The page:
A continuum for GGG?
This weekend, WBA middleweight champion Gennady Golovkin makes his annual appearance in Monte Carlo, Monaco against the rough and rugged Martin Murray. The Brit is a respectable foe and perhaps the second or third best middleweight on the planet.
Perhaps this is an indictment on the current crop of 160-pounders but Murray – who arguably defeated both Sergio Martinez and Felix Sturm (his lone professional blemishes) – is still listed as more than a 20-1 underdog for this match-up. Murray can best described as a solid and sturdy prizefighter, one who should push Golovkin at least a little bit and if Golovkin is who we think he is (as Dennis Green might say), Murray will ultimately subdue him.
A couple of weeks ago after his day’s training at the Summit Gym in Big Bear, Calif.,Golovkin described his foe thusly, “He’s a tough guy, a great fighter. This is my first step this year. OK, he’s a big guy; he’s a strong guy. I know this is not game. It’s a very serious fight and big test for me because he understands his situation. He’s had two title fights with Sergio Martinez and Felix Sturm, very close fights. I remember; I watched those fights.”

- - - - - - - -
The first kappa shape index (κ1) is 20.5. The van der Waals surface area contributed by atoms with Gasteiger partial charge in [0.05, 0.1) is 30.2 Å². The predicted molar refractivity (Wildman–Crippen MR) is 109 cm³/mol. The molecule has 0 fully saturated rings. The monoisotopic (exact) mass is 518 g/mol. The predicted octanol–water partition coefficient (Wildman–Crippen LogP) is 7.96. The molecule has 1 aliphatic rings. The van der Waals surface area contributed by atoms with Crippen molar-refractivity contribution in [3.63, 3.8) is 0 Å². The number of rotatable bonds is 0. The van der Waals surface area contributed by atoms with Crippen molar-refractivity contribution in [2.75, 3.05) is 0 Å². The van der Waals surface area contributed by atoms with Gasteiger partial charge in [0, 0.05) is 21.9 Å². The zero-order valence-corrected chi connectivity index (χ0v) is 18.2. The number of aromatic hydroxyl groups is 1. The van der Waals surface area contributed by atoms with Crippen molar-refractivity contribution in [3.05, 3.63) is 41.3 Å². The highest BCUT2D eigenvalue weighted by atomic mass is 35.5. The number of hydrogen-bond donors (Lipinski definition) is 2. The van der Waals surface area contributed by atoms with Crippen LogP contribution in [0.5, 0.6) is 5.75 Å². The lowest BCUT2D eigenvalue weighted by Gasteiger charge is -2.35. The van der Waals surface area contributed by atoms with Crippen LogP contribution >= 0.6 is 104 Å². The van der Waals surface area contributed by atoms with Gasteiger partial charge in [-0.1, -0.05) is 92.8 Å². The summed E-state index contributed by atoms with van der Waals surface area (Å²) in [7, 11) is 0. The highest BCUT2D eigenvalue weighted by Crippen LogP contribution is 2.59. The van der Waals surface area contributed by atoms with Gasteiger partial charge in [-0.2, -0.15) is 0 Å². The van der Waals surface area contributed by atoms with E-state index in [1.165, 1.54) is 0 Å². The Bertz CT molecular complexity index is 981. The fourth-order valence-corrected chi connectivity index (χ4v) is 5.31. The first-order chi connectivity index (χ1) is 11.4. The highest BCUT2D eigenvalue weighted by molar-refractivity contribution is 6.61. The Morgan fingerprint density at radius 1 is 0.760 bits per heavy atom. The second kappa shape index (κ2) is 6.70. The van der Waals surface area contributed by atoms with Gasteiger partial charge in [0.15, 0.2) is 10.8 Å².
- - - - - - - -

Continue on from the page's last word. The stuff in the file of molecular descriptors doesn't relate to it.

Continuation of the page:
You can make an argument that Murray, who has a pro mark of 29-1-1 with 12 stoppages, is the best and most accomplished boxer “GGG” has faced, with all due respect to the likes of Daniel Geale, Marco Antonio Rubio and Matthew Macklin. But the reality is this isn’t about if Golovkin wins (after all, look at the odds) but how he wins. Murray is as tough as a combat boot and has never been close to be stopped. Right now, victories are expected for Golovkin as he rolls through the rank-and-file of the middleweight class.
Just what does this fight mean to Golovkin?
“I see Gennady building on what he accomplished in 2014. 2014 was a big year for him where he headlined the big arena at Madison Square Garden and he sold out StubHub Center,” explained Tom Loeffler of K2 Promotions, who has masterminded Golovkin’s rise to prominence over the past few years. “So if you take that and capitalize on what he accomplished there, Martin Murray is certainly one of the biggest names that [Golovkin] fought in his career in Monte Carlo and then after that, it’s the same plan: just getting the biggest names that will get in the ring with him and now with his marketability and the financial support of HBO, I think there’s no question we should be able to get one of the big fights in 2015, if everything goes right with Martin Murray.”
For the past couple of years in lieu of landing that big fight, Golovkin has been more than willing to stay active (which, by today’s standards, means fighting more than twice a year at the championship level) and work in volume. If it weren’t for the sudden and unexpected passing of his father in February of last year, Golovkin would have fought four times each in 2013 and 2014.